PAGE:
The guide to services says both bars are open 24/7, and gives tips on how to photograph the Northern Lights (and suggests activities like whale watching)). I also like the hotel’s seasonal Rangá Review A4-sized newspaper, with things to do, guides to birds and flowers, and statements by chef Bragi Pór Hanson. Yet another tiered table holds a simple Nespresso, a kettle that glows dayglo blue when heating up, and an empty carafe with a neck label that says “enjoy our pure tap water”. Back by the room’s entrance, black, mirrored doors hide the closet, with robes, iron board, a safe, spare blanket and a simple white refrigerator with prices clearly on the outside of the door. There are masses of mirrors. I especially favour a standing white-edged mirror that, circus-style, makes me seem 50 centimetres taller and five kilograms lighter. I like having a set of ice-themed chess, each piece modelled, cast in resin and hand-painted by Ben Homer – a sheet tells me the king is a polar bear, the queen is a timber wolf, the bishop is a walrus, the knight is a leopard seal, the rook is a musk ox and the pawn is a king penguin (a glass table is appropriately marked with a board).

Also appropriate and unique are the two life-size penguin sculptures in the room. These flank an extraordinary Jacuzzi bathtub with inset shower: think of a 2.5-metre-long egg, partly opened up to become a basket that wraps around you as you bathe – its interior blue and clear mirrors match circular mirrors on the room’s wall above. The main bathing area is like an inner tent within the main room. The ‘tent’ has heated flooring, with two inset blue fish. A single oval basin and wall-set electric rail, with Grohe two-head shower, are complemented by a Geberit toilet: towels are Richard Haworth and toiletries are Italian-made Eco by Green Culture, distributed by ADA, Germany. A bag holds three 100-gram bottles of Iceland’s Argan bath salts, one each Arctic thyme, birch and seaweed.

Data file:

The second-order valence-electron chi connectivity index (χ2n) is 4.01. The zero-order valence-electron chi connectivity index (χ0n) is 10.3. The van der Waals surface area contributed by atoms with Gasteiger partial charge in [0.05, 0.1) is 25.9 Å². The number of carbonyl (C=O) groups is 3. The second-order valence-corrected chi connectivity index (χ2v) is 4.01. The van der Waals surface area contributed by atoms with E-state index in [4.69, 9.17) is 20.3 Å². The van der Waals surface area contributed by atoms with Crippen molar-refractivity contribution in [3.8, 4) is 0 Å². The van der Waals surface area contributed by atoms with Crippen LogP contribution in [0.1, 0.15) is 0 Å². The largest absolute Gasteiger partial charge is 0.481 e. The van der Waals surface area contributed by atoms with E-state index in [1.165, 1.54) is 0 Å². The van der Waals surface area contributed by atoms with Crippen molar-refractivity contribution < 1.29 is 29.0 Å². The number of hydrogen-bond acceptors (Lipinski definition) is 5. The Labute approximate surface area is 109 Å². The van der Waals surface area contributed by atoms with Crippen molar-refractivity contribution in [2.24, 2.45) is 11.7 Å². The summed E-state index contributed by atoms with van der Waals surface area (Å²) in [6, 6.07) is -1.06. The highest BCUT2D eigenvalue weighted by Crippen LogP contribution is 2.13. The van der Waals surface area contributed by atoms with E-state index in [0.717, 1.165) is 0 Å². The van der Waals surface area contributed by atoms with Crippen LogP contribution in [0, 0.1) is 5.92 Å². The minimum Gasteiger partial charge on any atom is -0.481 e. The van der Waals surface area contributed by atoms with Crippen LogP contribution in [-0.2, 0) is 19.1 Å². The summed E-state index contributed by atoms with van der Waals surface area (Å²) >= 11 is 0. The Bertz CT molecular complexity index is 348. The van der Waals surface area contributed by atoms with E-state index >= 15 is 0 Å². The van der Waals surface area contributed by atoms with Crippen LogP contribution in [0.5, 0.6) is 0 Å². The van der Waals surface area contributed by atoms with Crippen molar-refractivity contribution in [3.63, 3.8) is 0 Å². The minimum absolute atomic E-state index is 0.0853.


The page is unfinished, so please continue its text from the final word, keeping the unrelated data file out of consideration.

On my way back through the bar, two post-prandial locals sit atop the other Instagram spot: a pair of Italian bar stools that look, waist down, like ladies wearing high heels. I have a birch bath in my Italian Jacuzzi, fall into my Canadian bed and fall asleep. September through April, apparently, most guests order nocturnal wakeup calls for the moment the Night Manager sees the aurora borealis – they tumble out, wrapped in blankets, determined not to miss the sighting (Fridrik Pálsson is, incidentally, not at all worried that in Norway, Trømso Villa Telegrafbukta is offering outdoor sleeping to see the aurora better: Hotel Rangá guests sensibly prefer indoor warmth).